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HomeNewsNew discoveries
The excavation of Qinglong town site in Shanghai has significant discoveries
From:Chinese Archaeology  Writer:  Date:2017-03-06
From 2010 to 2016, Archaeological Research Department of Shanghai Museum has carried out a long-term exploration and excavation at Qinglong town site in Baihe town, Qingpu district, Shanghai. They found many new discoveries and achieved important archaeological results. The total excavation area is 5,000 square meters. According to the exploration results, the core area of the town is about 6 square km, with complete street layout. It was a very large town at that time. Qinglong town was built in the 5th year of Tianbao reign during Tang dynasty and was still in use till Ming dynasty.


The aerial photo of the foundation of the Longping Temple

Archaeological Discoveries

The Qinglong town site is mainly distributed along both sides of the river, reflects the characteristics of Canal Towns in Southern China. Remains such as house foundation, well, hearth, and workshop of Tang and Song dynasties have been found. The porcelains excavated from the site were mainly made from the southern kilns, such as the Yue kiln, Deqing Kiln, Changsha Kiln of Tang dynasty, and the Fujian MinqingYi Kiln, Longquan Kiln, and Jingdezhen Kiln of Song dynasty. Among them, many porcelains made from Fujian kilns are similar to the porcelains discovered in korean peninsula and Japan, which indicates the porcelain was transported to Qinglong town from Fujian and Jiangxi, and then exported to Korea and Japan by sea.

The key landmark in the literature records - the foundation of the tower of Northern Temple (known as Longping Temple) was discovered. The tower foundation is standing in the northern part of the ancient Qinglong town, near the Wusong River today. Because of the important location, it is suggested that the tower was used as a lighthouse, which was given two functions, one was to spread Buddhism, and another one was to use as a navigation mark, guiding busy commerce ships into the Wusong River harbor.

The tower footing of Longping temple is relatively complete. The masonry is octagonal. There are side steps in the two cloisters outside the body of the tower. The tower footing was built by the rammed earth. The crypt is the center of the tower footing.  Two cross-intersected wood planks were used to seal and protect the upper part of the crypt. The structure is very special and different to other tower footings ever excavated in China. This provides important information on the research of the building technology used to build the tower foundation under the soft soils and the burial system of Buddhist relics in the southern part of China during Northern Song dynasty. It is very important to the study of ancient Chinese architectural history.

The underground palace and the Wooden beam structure in the foundation of the Longping Temple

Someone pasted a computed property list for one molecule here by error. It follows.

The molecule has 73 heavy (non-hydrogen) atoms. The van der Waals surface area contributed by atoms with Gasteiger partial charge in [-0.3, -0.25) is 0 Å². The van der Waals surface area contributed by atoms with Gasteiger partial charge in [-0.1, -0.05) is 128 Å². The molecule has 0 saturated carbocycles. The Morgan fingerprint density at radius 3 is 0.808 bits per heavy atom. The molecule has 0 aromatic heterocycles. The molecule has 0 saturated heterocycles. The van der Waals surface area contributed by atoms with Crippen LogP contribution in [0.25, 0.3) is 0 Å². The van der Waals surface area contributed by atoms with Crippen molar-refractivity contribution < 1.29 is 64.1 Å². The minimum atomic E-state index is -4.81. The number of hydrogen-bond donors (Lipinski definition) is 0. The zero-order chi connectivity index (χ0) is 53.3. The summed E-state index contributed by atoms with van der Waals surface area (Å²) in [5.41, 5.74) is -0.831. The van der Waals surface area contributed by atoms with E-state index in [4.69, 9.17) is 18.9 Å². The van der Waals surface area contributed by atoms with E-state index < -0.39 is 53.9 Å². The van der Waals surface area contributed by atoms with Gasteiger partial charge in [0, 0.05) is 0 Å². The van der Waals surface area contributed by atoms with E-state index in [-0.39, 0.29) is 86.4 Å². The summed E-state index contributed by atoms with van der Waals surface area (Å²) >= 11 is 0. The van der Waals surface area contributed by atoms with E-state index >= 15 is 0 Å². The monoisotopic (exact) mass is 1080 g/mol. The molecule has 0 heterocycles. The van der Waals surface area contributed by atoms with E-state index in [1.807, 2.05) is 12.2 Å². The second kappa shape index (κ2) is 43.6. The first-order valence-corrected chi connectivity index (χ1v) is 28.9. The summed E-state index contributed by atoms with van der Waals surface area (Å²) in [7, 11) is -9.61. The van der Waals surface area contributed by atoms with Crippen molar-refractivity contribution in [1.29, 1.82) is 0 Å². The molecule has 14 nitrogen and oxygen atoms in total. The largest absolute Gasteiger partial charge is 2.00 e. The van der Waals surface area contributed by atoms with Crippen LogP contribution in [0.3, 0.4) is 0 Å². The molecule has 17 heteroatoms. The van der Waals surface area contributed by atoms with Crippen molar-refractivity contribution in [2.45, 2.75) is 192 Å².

The crypt found inside the tower footing is completely preserved. It has a similar structure to the tower. The shape of the underground palace is rectangular, with a length of 1.48 m from east to the west, a width of 1.2 m, and a height of 1.42 m. The lower part of the crypt has a Sumeru throne built by three-story piled bricks; the middle part is girdled; the body of the palace is a straight wall; and a trapezoid stone is used to cover the brick seal at the top part. The inside wall of the palace room was built by flagstones.  Numerous ancient coins of different period were also found on the floor.  The earliest coins found are the Wuzhu coins of Han dynasty and the latest coins found are the Tianxi Tongbao coins of Northern Song dynasty. A mysterious case containing a statue of Sakyamuni was found. Two gilded-pagodas were placed to guard the container, one at the left side and the other one at the right side. The container has four layers – wood, iron, gold, and silver. A statue of Sakyamuni, the founder of Buddhism, was found at the bottom of the silver layer. On the other hand, four round beads were found in the copper bottle within the container, which are the Buddhist relics. These archaeological discoveries suggest that Buddhism was already prosperous in that area during Tang and Song dynasties. Therefore, the discovery of the underground palace of Longping Temple and the Buddhist cultural relics is also very important to the research on the spread of Buddhism in China.


The underground palace 

An ancient well of Song dynasty was found in the west part of southwest of the Longping Temple tower footing. The depth of the well is about 4.5 m. Inscriptions about how people donated bricks to build the well are found on the bricks of the well. The mouth of the well was built at similar time as the tower foundation, and it was also built by the donated bricks.
 
Academic Significance

After many years of archaeological excavation and exploration, the range of Qinglong town site has been basically found. The archaeological excavation of Qinglong town site has not only filled the gap in our understanding of the urban cultural development in Shanghai area during Tang, Song, and Yuan dynasties; but also pushed the history of Shanghai as important foreign trade center a big step forward. The unearthed porcelains also verifies historical documentary records, showing Qinglong town was an important port on the Maritime Silk Road. The tower footing of Longping Temple is the first archaeologically confirmed ancient tower remains found in Shanghai, which has great value to the study of the layout of Qinglong town and the secularization of Buddhism in the Tang and Song dynasties.    (Translator: Li Xuelei)


 
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